The assurance that you can receive high-quality treatment as and when you need it will provide you with the most comfort.

How many Australians have private health insurance?

It’s common for expats to base their lifestyle decisions in their new country on what the locals do. When in Rome!

Well, when it comes to private health insurance, the majority of the Australian population has decided it’s a sensible purchase. According to the Australian Prudential Regulation Authority (APRA), as of December 2022, more than 14 million people in Australia have general treatment coverage (54.7% of the population).

Meanwhile, more than 11.5 million people in Australia have hospital treatment cover coverage (45% of the population).

How much is private health insurance in Australia?

On average, the cost of private medical coverage for an individual in Australia is AUD$157 per month (according to Finder).

That amounts to around AUD$1,880 in terms of “per year” for hospital treatment coverage.

According to the report, Victoria has Australia’s most costly health insurance, costing AUD$258.77 per month for a gold policy.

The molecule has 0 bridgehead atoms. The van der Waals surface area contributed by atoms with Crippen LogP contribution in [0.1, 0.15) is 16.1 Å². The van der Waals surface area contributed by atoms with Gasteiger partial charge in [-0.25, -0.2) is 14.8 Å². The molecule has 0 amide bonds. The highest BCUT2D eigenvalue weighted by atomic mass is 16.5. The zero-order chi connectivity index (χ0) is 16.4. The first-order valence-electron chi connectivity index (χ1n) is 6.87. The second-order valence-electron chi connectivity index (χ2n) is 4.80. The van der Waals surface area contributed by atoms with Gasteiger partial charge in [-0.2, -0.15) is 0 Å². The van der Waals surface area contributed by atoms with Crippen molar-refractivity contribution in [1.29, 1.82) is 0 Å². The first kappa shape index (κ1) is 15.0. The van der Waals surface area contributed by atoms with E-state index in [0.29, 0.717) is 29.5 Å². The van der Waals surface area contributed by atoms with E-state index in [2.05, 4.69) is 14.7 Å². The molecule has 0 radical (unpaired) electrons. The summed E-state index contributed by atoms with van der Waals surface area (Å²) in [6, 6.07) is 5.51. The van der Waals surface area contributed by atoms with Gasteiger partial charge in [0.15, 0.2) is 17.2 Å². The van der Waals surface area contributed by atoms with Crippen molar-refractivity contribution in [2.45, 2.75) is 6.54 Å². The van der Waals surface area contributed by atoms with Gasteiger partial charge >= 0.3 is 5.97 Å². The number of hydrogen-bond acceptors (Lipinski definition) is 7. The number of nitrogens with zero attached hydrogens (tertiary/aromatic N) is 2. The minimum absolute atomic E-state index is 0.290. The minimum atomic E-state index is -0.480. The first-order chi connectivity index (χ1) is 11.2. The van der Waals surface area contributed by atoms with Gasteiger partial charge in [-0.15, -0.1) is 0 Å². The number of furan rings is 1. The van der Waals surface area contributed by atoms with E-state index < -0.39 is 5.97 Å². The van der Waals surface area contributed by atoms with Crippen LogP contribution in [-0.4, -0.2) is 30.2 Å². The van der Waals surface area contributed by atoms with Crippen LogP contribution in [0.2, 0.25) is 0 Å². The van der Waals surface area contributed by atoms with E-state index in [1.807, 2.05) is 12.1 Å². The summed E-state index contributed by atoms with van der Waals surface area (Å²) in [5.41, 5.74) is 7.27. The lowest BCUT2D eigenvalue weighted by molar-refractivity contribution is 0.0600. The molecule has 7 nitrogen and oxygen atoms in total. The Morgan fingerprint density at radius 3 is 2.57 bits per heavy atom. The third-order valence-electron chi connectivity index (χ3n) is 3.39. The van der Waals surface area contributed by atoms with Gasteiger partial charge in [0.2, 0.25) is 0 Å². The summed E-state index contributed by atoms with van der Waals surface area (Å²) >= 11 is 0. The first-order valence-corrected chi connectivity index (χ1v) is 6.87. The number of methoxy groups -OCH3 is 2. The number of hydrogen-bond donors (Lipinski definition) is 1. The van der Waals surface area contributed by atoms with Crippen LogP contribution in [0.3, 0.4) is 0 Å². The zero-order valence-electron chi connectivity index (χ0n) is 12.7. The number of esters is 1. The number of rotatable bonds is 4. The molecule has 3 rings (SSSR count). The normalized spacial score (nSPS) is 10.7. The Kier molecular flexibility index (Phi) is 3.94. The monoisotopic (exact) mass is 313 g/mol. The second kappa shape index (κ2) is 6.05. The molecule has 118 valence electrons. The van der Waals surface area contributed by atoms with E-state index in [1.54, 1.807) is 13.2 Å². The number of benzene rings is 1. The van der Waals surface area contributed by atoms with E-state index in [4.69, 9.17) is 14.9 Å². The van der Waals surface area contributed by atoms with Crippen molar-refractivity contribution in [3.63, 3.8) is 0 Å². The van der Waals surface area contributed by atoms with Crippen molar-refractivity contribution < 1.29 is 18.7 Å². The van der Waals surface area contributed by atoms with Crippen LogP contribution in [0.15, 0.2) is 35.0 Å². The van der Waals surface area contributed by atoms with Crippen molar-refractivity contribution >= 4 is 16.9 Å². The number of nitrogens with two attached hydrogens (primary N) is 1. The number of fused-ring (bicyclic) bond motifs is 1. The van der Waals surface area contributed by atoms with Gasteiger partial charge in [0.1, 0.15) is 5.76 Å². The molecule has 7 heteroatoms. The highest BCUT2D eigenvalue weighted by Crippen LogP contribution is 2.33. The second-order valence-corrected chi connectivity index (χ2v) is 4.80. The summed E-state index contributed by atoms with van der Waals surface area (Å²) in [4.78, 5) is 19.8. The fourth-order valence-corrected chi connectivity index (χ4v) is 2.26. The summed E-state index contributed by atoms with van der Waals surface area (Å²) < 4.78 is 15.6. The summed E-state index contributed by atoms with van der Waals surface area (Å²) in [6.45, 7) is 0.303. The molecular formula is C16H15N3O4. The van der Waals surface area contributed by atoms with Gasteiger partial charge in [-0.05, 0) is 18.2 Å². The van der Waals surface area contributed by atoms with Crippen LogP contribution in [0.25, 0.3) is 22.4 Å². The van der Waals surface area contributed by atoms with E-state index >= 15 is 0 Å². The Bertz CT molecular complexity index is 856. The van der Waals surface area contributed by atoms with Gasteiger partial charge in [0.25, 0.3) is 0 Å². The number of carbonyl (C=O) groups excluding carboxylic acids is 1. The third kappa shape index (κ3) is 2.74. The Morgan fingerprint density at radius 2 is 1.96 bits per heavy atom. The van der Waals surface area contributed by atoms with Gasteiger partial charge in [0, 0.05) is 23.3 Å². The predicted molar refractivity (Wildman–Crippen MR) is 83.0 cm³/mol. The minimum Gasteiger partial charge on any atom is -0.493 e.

The Northern Territory is the least expensive state, with a basic package costing AUD$66.57.

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Private Health Insurance Rebate

Fortunately, to help you with the cost of private medical coverage, the Australian Government provides a rebate at the end of each tax year. However, it does depend on you having an ‘appropriate level’ of medical cover, which you can learn more about here.

The scheme is income tested, so the higher your income, the lower the rebate you’re entitled to. Use the official Private Health Insurance Rebate calculator to see how much you’d be owed each year.

Mind the gap

You should also be aware of “the gap” when it comes to healthcare prices in Australia. This is the discrepancy between the cost of a doctor’s services and what your health insurance will pay for you.